William Esnor, a miner of 64, on his first visit to Sydney, says that, during the two weeks he has been there he has only seen four men working. The remaining thousands seemed to be all great people, dressed up, and walking about doing nothing. It worries him.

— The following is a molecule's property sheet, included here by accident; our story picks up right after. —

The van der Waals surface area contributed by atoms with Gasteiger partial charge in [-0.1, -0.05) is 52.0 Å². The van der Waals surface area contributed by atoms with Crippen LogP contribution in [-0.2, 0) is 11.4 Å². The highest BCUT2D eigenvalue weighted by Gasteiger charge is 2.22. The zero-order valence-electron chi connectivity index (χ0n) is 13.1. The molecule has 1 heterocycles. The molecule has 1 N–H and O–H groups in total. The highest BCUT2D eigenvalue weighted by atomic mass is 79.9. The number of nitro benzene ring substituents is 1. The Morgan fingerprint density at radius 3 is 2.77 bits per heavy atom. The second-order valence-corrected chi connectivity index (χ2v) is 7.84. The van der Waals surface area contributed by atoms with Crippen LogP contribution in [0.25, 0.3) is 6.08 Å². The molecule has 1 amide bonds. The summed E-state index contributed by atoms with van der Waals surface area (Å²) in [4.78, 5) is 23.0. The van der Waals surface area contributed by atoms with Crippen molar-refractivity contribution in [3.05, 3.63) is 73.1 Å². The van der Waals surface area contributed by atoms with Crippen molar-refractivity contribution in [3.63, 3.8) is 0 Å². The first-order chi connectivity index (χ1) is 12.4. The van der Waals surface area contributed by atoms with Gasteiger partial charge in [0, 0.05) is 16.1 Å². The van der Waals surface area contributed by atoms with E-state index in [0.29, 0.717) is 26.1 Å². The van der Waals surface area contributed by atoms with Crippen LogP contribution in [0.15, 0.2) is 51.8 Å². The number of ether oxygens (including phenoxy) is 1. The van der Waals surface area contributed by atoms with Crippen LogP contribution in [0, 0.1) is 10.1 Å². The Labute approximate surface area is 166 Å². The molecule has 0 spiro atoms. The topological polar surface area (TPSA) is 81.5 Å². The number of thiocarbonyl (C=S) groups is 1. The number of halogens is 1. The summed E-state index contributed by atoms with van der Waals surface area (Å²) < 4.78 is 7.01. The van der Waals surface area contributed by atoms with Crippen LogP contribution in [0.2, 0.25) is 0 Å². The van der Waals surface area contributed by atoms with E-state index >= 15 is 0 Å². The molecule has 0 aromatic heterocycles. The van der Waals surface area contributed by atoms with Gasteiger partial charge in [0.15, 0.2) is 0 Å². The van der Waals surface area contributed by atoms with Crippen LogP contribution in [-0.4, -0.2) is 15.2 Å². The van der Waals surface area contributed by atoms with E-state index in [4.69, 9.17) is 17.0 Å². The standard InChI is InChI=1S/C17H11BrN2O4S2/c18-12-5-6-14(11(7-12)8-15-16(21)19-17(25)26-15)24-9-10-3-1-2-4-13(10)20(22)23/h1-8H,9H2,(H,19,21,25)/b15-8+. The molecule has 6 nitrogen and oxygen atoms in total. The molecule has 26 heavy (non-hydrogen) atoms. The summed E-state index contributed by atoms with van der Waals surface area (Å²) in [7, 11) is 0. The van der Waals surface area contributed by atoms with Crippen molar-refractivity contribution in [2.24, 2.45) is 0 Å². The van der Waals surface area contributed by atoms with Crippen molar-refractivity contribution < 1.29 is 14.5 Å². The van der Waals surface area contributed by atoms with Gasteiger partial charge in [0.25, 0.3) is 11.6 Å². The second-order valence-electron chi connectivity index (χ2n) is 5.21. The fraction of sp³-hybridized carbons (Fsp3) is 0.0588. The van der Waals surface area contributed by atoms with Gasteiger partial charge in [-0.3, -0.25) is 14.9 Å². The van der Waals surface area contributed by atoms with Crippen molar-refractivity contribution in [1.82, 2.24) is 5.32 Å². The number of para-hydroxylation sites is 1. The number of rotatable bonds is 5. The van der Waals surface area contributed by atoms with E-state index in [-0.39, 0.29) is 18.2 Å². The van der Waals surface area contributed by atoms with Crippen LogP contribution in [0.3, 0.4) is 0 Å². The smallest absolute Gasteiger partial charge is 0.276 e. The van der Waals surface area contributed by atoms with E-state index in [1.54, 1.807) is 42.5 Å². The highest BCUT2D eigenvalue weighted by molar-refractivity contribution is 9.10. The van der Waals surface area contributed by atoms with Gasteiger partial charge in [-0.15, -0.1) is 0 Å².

Whenever you come on a man Outback, (Said he with a puzzled frown), Whether you're paddin' on an old busk track Or passin' a quiet town -- You will find him there, wherever you go, With a bit of a tool in his hand On a bit of a job. Or it's mostly so. But this here city -- Ar, I dunno -- Gimme the land. I have walked her streets in the hustlin' day, An' I've walked 'em under th elights; An' it looks real busy an' awful gay, An' I've seen all manner of sights. But, spare me! Where are the blokes wot toil In this dressed-for-Sunday push? Why, there's nary a one his hands would soil; For their backs would break an' their duds would spoil. Gimme the bush. What are they livin' on day by day -- These thousands hurryin' by, Snubbin' a man if he says "Good day" In the street. They don't reply; But stares reel hard at him, like he's dirt Account o' the way he's dressed In a shop-sold soot an' a blue bush shirt. Tho' Sydney town for a month don't hurt, Gimme the West. Oh the scenes are great and the lights are gay, But I feels there's somethin' wrong Mid these great buildin's, cold and grey, An' the vast, soft-handed throng, Hurryin', hurryin' up an' down. But at last the wonder ends An' a man gits lonely-like in town Where the well-dressed strangers stare an' frown. Gimme bush friends.
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